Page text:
01:00pm Friday 06 December 2019

Tuskegee Study has Little Effect on Blacks' Willingness to be Study Volunteers, Survey Shows

Results of this random survey of 356 African Americans, 493 whites and 313 Puerto Ricans show that 89 percent of respondents across the ethnicities could not name or identify the Tuskegee study.

Even when participants were asked specifically if they had ever heard of the Tuskegee Syphilis Study, only 37.1 percent of blacks, 26.9 percent of whites and 8.6 percent of Puerto Ricans were able to identify the study specifically.

There was no difference between ethnicities in “likelihood of participation” in medical research, the study found, despite the fact that blacks reported being 1.8 times as likely as whites to fear being used as “guinea pigs.”

The Tuskegee Syphilis Study followed 399 black male sharecroppers with syphilis in Macon County, Ala., from 1932-1972. None of the men were treated, even though by 1947 penicillin had become standard treatment for the venereal disease.

Germain Jean-Charles, DDS, chief resident of oral maxillofacial pathology at the University at Buffalo’s School of Dental Medicine and a principal author on the study, says it appears that any fear of research participation is based on distrust of government in general, not on the Tuskegee study in particular.

“The broad goal of the Tuskegee Legacy Project was to address and understand a range of issues related to the recruitment and retention of blacks and other minorities in biomedical research studies,” says Jean-Charles.

“Many decision makers have assumed that because community leaders know about the Tuskegee experiment, their constituencies do as well, and that this knowledge deters minorities from volunteering for research studies. We found that is not the case.”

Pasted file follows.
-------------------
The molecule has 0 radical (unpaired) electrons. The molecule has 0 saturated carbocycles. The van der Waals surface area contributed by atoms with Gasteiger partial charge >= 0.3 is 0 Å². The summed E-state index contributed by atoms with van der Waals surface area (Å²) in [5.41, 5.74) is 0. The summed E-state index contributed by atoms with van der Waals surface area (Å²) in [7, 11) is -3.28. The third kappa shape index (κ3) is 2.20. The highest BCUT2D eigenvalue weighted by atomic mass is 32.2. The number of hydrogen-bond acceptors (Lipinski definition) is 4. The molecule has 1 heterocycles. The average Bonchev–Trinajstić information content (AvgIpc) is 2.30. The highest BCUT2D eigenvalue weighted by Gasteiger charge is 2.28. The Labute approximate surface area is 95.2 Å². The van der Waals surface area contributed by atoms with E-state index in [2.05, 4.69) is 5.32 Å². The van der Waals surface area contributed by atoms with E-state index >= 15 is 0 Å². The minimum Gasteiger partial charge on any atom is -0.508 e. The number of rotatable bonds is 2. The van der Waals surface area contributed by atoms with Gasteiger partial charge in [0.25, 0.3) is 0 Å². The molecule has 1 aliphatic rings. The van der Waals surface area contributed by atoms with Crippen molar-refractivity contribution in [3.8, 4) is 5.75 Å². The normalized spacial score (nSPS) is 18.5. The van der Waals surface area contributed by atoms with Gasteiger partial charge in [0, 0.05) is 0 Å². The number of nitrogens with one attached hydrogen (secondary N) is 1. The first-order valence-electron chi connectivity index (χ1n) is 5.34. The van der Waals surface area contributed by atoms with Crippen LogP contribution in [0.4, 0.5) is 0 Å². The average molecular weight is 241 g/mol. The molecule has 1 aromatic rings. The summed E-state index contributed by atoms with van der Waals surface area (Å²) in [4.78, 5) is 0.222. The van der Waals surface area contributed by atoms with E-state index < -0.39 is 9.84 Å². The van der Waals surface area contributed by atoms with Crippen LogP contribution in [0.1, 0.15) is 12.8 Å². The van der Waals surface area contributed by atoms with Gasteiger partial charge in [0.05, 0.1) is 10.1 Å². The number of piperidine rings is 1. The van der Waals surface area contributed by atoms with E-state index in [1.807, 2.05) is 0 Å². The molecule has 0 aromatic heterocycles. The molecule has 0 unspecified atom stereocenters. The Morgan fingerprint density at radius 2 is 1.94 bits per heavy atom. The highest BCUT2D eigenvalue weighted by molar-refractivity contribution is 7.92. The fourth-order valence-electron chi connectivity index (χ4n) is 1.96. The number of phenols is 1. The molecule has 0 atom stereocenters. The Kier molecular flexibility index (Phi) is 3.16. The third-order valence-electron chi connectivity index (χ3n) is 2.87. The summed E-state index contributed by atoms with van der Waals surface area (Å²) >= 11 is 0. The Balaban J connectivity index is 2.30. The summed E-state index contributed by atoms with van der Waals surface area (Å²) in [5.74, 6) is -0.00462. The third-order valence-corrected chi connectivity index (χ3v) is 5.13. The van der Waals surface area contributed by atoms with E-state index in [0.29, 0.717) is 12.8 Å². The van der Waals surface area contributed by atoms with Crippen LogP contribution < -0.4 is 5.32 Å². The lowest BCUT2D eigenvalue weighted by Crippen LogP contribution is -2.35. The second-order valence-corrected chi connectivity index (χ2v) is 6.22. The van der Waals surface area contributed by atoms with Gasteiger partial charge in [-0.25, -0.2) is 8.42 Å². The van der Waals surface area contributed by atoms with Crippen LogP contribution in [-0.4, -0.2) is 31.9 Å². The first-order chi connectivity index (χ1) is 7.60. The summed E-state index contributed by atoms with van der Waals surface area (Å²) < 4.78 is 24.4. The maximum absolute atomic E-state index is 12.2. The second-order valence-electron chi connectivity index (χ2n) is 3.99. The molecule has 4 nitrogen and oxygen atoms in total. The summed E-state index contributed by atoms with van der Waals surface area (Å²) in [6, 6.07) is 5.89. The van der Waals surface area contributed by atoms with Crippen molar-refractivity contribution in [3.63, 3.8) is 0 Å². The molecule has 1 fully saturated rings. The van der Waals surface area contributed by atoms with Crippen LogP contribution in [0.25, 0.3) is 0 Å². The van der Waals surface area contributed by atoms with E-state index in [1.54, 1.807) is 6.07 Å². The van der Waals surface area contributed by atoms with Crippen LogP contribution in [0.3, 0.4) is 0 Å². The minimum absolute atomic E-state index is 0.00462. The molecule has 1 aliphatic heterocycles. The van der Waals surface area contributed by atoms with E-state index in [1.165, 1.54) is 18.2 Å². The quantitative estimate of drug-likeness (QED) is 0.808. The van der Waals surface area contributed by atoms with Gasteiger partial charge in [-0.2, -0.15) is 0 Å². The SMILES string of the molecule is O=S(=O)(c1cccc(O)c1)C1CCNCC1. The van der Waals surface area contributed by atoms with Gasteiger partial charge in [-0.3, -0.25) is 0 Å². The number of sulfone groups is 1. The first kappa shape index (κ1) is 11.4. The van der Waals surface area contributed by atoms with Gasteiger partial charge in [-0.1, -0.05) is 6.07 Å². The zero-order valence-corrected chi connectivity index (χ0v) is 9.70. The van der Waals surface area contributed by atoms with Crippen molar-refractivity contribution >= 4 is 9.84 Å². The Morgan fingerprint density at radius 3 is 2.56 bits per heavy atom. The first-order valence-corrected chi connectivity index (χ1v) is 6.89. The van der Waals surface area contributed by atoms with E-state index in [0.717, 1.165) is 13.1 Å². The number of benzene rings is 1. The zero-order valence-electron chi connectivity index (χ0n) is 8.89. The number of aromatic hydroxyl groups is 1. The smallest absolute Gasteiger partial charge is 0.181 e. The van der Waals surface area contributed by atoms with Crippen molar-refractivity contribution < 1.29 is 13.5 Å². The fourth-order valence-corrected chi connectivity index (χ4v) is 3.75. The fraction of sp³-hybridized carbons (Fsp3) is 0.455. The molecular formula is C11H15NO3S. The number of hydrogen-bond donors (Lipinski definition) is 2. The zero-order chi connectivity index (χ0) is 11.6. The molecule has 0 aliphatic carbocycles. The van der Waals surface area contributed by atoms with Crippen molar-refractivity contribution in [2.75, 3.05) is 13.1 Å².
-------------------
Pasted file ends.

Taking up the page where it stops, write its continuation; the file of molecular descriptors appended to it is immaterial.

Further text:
Ralph V. Katz, DMD, MPH, from the Department of Epidemiology and Health Promotion at NYU College of Dentistry, is first author on the current study, which appeared in a recent issue of BMC Public Health.

The study was funded by the National Institute of Dental and Craniofacial Research (NIDCR) at the National Institutes of Health (NIH).

The researchers were responding to the NIH mandate for research on factors that have contributed to current health disparities, and on ways to include blacks and other minority groups in health research to make sure findings apply to all U.S. residents.

Earlier studies on willingness of blacks to take part in medical research were conducted in a single city, only reported findings from subsamples of participants, used only a single question on willingness to participate, or focused specifically on cancer research. The Tuskegee Legacy Project developed the questionnaire to provide findings that could be generalized to the public at large.

The questionnaire initially was administered in 1999-2000 to persons in Birmingham and Tuskegee, Ala., Hartford, Conn., and San Antonio, Tex. The current survey, carried out in Baltimore, Md., New York City, and San Juan, PR. is a follow-up to that study.

Analysis of the survey shows that more individuals had a vague impression of hearing of a medical event that would influence their trust in medical research than could name a specific event, the authors note. Only 7.3 percent were able to name the Tuskegee event.

“Community leaders think their constituencies know about the Tuskegee Syphilis Study, but this survey proves they don’t,” says Jean-Charles. “I think information about Tuskegee was not disseminated broadly. Many of those closest geographically probably knew about it, but the further away you get from the Deep South, the less people seem to know.”

Jean-Charles says the researchers plan to analyze many of the remaining key items in the survey to better understand the public perception of the Tuskegee study.

Additional authors on the study are B. Lee Green, from H. Lee Moffitt Cancer Center & Research Institute; Nancy R. Kressin, Boston University School of Medicine; Cristina Claudio, University of Puerto Rico School of Dentistry; MinQi Wang, University of Maryland School of Public Health and Stephanie L. Russell and Jason Outlaw from NYU.

The University at Buffalo is a premier research-intensive public university, a flagship institution in the State University of New York system and its largest and most comprehensive campus. UB’s more than 28,000 students pursue their academic interests through more than 300 undergraduate, graduate and professional degree programs. Founded in 1846, the University at Buffalo is a member of the Association of American Universities.

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